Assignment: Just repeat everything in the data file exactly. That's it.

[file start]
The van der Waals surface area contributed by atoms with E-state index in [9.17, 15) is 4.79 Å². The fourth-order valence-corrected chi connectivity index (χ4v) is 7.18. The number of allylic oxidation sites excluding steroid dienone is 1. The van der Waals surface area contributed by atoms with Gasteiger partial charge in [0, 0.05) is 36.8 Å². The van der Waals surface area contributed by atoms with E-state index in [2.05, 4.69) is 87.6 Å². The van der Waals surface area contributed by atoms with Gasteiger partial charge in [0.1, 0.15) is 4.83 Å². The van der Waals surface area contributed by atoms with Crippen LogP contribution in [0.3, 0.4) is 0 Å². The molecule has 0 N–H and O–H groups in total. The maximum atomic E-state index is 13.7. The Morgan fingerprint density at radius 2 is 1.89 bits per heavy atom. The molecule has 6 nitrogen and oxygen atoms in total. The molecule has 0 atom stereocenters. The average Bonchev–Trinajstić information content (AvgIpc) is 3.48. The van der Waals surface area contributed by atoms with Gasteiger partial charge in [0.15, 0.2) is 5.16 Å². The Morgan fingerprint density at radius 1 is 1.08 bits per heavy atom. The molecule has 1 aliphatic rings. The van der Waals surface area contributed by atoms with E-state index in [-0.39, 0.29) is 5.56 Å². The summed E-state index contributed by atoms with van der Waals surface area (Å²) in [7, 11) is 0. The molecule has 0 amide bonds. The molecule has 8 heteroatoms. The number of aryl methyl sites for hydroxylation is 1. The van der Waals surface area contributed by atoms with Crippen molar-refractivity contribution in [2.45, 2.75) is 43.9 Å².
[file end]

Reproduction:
The van der Waals surface area contributed by atoms with E-state index in [9.17, 15) is 4.79 Å². The fourth-order valence-corrected chi connectivity index (χ4v) is 7.18. The number of allylic oxidation sites excluding steroid dienone is 1. The van der Waals surface area contributed by atoms with Gasteiger partial charge in [0, 0.05) is 36.8 Å². The van der Waals surface area contributed by atoms with E-state index in [2.05, 4.69) is 87.6 Å². The van der Waals surface area contributed by atoms with Gasteiger partial charge in [0.1, 0.15) is 4.83 Å². The van der Waals surface area contributed by atoms with Crippen LogP contribution in [0.3, 0.4) is 0 Å². The molecule has 0 N–H and O–H groups in total. The maximum atomic E-state index is 13.7. The Morgan fingerprint density at radius 2 is 1.89 bits per heavy atom. The molecule has 6 nitrogen and oxygen atoms in total. The molecule has 0 atom stereocenters. The average Bonchev–Trinajstić information content (AvgIpc) is 3.48. The van der Waals surface area contributed by atoms with Gasteiger partial charge in [0.15, 0.2) is 5.16 Å². The Morgan fingerprint density at radius 1 is 1.08 bits per heavy atom. The molecule has 1 aliphatic rings. The van der Waals surface area contributed by atoms with E-state index in [-0.39, 0.29) is 5.56 Å². The summed E-state index contributed by atoms with van der Waals surface area (Å²) in [7, 11) is 0. The molecule has 0 amide bonds. The molecule has 8 heteroatoms. The number of aryl methyl sites for hydroxylation is 1. The van der Waals surface area contributed by atoms with Crippen molar-refractivity contribution in [2.45, 2.75) is 43.9 Å².